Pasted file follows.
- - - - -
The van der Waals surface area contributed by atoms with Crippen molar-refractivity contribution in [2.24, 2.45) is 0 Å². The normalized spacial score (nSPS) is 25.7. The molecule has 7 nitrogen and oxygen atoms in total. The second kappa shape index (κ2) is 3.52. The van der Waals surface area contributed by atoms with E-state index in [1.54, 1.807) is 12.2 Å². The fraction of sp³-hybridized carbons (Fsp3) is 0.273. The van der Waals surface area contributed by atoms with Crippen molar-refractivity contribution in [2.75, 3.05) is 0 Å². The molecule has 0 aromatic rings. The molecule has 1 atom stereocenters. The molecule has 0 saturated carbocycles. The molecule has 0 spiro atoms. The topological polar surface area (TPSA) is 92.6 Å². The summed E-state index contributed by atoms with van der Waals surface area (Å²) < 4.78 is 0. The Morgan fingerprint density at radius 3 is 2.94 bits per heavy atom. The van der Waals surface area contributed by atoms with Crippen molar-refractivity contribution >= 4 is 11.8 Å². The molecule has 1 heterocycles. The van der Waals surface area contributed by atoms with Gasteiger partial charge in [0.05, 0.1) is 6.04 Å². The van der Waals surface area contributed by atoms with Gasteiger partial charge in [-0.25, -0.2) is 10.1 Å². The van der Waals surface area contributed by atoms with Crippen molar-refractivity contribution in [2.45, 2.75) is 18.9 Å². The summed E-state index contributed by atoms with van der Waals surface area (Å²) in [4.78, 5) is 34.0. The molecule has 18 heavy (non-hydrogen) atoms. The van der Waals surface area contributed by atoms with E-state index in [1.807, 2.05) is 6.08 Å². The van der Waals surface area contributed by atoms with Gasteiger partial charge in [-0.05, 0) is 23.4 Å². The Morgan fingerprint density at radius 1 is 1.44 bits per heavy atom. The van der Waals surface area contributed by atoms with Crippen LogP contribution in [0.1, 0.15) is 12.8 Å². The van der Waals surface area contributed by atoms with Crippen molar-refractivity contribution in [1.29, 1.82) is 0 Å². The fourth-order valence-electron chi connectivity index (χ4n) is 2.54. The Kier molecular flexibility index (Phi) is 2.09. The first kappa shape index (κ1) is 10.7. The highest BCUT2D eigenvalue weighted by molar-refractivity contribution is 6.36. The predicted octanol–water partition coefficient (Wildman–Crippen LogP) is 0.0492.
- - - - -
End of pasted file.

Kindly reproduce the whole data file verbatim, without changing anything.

The van der Waals surface area contributed by atoms with Crippen molar-refractivity contribution in [2.24, 2.45) is 0 Å². The normalized spacial score (nSPS) is 25.7. The molecule has 7 nitrogen and oxygen atoms in total. The second kappa shape index (κ2) is 3.52. The van der Waals surface area contributed by atoms with E-state index in [1.54, 1.807) is 12.2 Å². The fraction of sp³-hybridized carbons (Fsp3) is 0.273. The van der Waals surface area contributed by atoms with Crippen molar-refractivity contribution in [2.75, 3.05) is 0 Å². The molecule has 0 aromatic rings. The molecule has 1 atom stereocenters. The molecule has 0 saturated carbocycles. The molecule has 0 spiro atoms. The topological polar surface area (TPSA) is 92.6 Å². The summed E-state index contributed by atoms with van der Waals surface area (Å²) < 4.78 is 0. The Morgan fingerprint density at radius 3 is 2.94 bits per heavy atom. The van der Waals surface area contributed by atoms with Crippen molar-refractivity contribution >= 4 is 11.8 Å². The molecule has 1 heterocycles. The van der Waals surface area contributed by atoms with Gasteiger partial charge in [0.05, 0.1) is 6.04 Å². The van der Waals surface area contributed by atoms with Gasteiger partial charge in [-0.25, -0.2) is 10.1 Å². The van der Waals surface area contributed by atoms with Crippen molar-refractivity contribution in [2.45, 2.75) is 18.9 Å². The summed E-state index contributed by atoms with van der Waals surface area (Å²) in [4.78, 5) is 34.0. The molecule has 18 heavy (non-hydrogen) atoms. The van der Waals surface area contributed by atoms with E-state index in [1.807, 2.05) is 6.08 Å². The van der Waals surface area contributed by atoms with Gasteiger partial charge in [-0.05, 0) is 23.4 Å². The Morgan fingerprint density at radius 1 is 1.44 bits per heavy atom. The van der Waals surface area contributed by atoms with Crippen LogP contribution in [0.1, 0.15) is 12.8 Å². The van der Waals surface area contributed by atoms with Crippen molar-refractivity contribution in [1.29, 1.82) is 0 Å². The fourth-order valence-electron chi connectivity index (χ4n) is 2.54. The Kier molecular flexibility index (Phi) is 2.09. The first kappa shape index (κ1) is 10.7. The highest BCUT2D eigenvalue weighted by molar-refractivity contribution is 6.36. The predicted octanol–water partition coefficient (Wildman–Crippen LogP) is 0.0492.